Due to the bustle that accompanies a university town, Falmouthhas developed facilities to match, so there is never a shortage of things to do/places to see. High on the headland, for example, is Pendennis Castle, built by Henry VIII along with its sister one at St Mawes. There is also the National Maritime Museum, in an upmarket dockside building containing twelve galleries set over three floors. You could probably spend a day in there discovering all things nautical (including interactive displays). The famous Falmouth Packets were used to carry mail to far flung reaches of the world, but the coming of the railway introduced tourism. Don’t forget the art gallery which offers free entry, and the Arts Centre is a great place for film and theatre.

If you’re a beach lover, despite being a port, Falmouth has two good beaches at blue flag Gyllyngvase which has clear water and fine sand, a joy for families. The beach backs onto formal gardens at St Mary’s and there is also an upmarket beach café there. A path through the gardens leads to Swanpool Beach (less well known) which is more pebbled and has a boating lake close by. Falmouth is known for its gardens, including the Fox Rosehill Gardens with exotica such as banana, eucalyptus and lemons. Trebah is utterly beautiful and only a few miles from Falmouth, so well worth a visit.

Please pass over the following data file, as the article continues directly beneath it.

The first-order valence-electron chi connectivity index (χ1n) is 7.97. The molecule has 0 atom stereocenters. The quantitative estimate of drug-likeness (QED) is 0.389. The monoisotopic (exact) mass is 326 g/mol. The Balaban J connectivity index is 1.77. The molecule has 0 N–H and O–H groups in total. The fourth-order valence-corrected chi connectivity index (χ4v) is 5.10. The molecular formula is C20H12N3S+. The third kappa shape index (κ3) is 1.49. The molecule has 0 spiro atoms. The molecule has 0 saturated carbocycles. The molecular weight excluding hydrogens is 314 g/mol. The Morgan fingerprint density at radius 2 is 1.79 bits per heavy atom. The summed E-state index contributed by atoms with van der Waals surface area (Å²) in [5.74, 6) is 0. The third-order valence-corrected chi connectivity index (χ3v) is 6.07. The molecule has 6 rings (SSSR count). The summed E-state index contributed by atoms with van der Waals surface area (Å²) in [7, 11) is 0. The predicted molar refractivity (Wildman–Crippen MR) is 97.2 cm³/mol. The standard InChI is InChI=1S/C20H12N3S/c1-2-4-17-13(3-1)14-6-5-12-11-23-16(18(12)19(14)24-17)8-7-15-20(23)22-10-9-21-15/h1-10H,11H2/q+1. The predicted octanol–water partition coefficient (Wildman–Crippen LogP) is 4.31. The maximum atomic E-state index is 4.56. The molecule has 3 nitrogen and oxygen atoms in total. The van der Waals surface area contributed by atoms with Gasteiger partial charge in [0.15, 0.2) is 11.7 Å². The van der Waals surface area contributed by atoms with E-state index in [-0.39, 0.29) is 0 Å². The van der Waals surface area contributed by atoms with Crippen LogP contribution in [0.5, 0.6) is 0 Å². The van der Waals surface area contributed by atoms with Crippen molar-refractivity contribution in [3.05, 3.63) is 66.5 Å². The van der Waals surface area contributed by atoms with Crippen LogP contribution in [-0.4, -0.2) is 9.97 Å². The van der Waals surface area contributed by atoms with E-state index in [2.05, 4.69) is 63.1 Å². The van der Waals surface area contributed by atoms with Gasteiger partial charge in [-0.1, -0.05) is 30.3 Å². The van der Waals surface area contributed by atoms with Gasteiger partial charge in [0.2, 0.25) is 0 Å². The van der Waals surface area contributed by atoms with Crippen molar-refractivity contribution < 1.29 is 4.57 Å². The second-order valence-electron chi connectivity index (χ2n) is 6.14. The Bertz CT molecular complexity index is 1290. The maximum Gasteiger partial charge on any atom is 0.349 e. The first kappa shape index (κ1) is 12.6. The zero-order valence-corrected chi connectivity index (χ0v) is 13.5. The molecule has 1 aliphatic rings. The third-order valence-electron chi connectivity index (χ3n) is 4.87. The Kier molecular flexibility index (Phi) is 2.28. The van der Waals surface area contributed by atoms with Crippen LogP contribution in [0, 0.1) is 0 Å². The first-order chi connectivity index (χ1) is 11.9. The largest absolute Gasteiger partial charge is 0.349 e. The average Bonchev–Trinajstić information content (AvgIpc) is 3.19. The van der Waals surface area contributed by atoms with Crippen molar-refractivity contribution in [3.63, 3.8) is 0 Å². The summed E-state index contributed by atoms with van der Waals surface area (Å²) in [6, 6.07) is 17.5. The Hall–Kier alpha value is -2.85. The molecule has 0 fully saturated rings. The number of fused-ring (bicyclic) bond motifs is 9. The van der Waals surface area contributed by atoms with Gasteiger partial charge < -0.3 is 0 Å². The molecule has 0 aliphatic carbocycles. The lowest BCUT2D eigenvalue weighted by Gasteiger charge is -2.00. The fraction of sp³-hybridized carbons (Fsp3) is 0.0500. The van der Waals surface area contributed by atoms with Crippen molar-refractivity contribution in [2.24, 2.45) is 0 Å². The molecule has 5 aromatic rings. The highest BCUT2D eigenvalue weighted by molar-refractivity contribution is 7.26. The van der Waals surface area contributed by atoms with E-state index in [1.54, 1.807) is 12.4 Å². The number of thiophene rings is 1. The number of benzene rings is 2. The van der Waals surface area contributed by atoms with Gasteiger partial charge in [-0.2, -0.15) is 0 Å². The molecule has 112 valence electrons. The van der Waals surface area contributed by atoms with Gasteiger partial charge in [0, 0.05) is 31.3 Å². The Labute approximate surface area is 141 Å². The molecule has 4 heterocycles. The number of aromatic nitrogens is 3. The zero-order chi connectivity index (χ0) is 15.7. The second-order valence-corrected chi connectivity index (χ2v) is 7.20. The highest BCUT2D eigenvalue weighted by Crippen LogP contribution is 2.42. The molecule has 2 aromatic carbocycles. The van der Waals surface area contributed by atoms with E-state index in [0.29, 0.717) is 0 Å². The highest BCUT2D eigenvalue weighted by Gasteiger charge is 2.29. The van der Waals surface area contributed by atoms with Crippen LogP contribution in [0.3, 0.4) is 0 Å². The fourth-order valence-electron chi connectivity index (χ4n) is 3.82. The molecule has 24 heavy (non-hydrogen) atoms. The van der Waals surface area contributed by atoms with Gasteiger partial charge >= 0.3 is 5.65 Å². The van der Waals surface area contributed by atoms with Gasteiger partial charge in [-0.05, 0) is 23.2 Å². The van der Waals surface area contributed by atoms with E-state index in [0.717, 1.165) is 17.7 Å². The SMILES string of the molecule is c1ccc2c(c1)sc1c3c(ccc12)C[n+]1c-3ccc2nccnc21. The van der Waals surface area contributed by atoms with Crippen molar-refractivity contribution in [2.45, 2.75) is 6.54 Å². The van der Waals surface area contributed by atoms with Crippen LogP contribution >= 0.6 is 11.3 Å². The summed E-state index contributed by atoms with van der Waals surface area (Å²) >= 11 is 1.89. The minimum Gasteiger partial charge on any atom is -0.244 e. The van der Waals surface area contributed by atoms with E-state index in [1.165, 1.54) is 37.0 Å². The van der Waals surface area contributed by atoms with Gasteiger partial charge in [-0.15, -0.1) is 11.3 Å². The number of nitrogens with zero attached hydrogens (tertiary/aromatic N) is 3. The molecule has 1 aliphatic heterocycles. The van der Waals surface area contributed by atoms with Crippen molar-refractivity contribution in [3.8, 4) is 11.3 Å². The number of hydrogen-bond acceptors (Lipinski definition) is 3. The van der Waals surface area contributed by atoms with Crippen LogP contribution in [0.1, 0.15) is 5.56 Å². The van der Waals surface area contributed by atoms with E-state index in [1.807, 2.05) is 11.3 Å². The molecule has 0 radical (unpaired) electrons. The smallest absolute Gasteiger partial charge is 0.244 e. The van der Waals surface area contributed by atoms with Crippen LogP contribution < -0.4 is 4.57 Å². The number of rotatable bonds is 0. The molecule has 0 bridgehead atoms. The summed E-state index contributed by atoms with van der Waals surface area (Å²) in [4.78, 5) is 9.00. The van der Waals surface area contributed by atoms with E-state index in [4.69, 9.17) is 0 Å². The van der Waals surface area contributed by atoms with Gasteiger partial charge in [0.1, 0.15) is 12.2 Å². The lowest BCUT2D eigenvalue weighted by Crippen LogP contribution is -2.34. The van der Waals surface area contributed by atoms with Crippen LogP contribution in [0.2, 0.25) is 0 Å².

Obviously, given its situation, a boat trip is a must. From Falmouth, you can explore the River Fal with a boat trip from the Prince of Wales Pier (these go as far as Truro and some stop at Trelissick House and gardens). Perhaps catch a ferry to St Mawes and the Roseland Peninsula. Or why not head out to sea on a fishing trip? The scenic Helford area is only a few miles down the coast if you are a river lover. There are seven creeks off the river, Frenchman’s Creek made famous by Daphne du Maurier. Carrick Roads is at the mouth of the Fal, one of the world’s largest natural harbours, affording shelter for many large ships.

Festivals abound here: Henri Lloyd Falmouth Week takes place in August for all things yacht. The Falmouth Oyster Festival in is October, a showcase for Cornish seafood. There is also a Beer festival and a May Fish Festival. June is time for Falmouth Sea Shanty Festival.

You can take the 111 granite steps down to the main square in Falmouth, via Jacob’s ladder for sweeping views of the harbour and estuary. The steps were created by a local barber (Jacob) wanting a short cut from his house to his business. There are many attractive old pubs in Falmouth, most are gastropubs, serving food and often with live music thrown in. Ones to try include: Water’s Edge or The Flying Fish for fine dining with a superb sea view. Or try Oliver’s on the High Street which has received rave reviews. Rick Stein’s is here for fish dishes. The Brig is excellent for cocktails, and The Stable pizza place replaces beer with cider. The Cove overlooking Maenporth Beach is said to be an elite dining experience but also offering a Prix Fixe menu which is very reasonable, while The Shack is a rather more ‘hands on ‘ experience.


In a Nutshell:


  • Bustling university town
  • Port and estuary views
  • River trips
  • Ferry to St Mawes
  • Many pubs and restaurants
  • National Maritime Museum
  • Two fabulous beaches
  • Pendennis Castle
  • Numerous Festivals
  • Beautiful gardens